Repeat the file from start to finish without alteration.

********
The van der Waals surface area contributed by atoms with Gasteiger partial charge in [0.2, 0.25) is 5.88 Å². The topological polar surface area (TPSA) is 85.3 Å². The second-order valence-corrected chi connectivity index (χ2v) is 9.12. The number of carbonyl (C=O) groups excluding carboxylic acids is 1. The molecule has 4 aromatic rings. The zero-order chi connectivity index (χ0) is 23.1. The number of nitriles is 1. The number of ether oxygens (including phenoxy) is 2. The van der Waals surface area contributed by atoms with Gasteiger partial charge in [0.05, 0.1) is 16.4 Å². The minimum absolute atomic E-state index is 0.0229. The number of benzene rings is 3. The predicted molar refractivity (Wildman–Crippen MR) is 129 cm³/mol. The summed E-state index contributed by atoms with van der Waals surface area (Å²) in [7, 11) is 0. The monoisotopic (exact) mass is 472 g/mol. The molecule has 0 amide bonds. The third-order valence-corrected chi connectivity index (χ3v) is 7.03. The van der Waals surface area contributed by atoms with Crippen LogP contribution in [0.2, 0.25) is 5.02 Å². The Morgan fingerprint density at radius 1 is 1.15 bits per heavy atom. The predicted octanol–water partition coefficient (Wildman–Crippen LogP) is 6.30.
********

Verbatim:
The van der Waals surface area contributed by atoms with Gasteiger partial charge in [0.2, 0.25) is 5.88 Å². The topological polar surface area (TPSA) is 85.3 Å². The second-order valence-corrected chi connectivity index (χ2v) is 9.12. The number of carbonyl (C=O) groups excluding carboxylic acids is 1. The molecule has 4 aromatic rings. The zero-order chi connectivity index (χ0) is 23.1. The number of nitriles is 1. The number of ether oxygens (including phenoxy) is 2. The van der Waals surface area contributed by atoms with Gasteiger partial charge in [0.05, 0.1) is 16.4 Å². The minimum absolute atomic E-state index is 0.0229. The number of benzene rings is 3. The predicted molar refractivity (Wildman–Crippen MR) is 129 cm³/mol. The summed E-state index contributed by atoms with van der Waals surface area (Å²) in [7, 11) is 0. The monoisotopic (exact) mass is 472 g/mol. The molecule has 0 amide bonds. The third-order valence-corrected chi connectivity index (χ3v) is 7.03. The van der Waals surface area contributed by atoms with Crippen LogP contribution in [0.2, 0.25) is 5.02 Å². The Morgan fingerprint density at radius 1 is 1.15 bits per heavy atom. The predicted octanol–water partition coefficient (Wildman–Crippen LogP) is 6.30.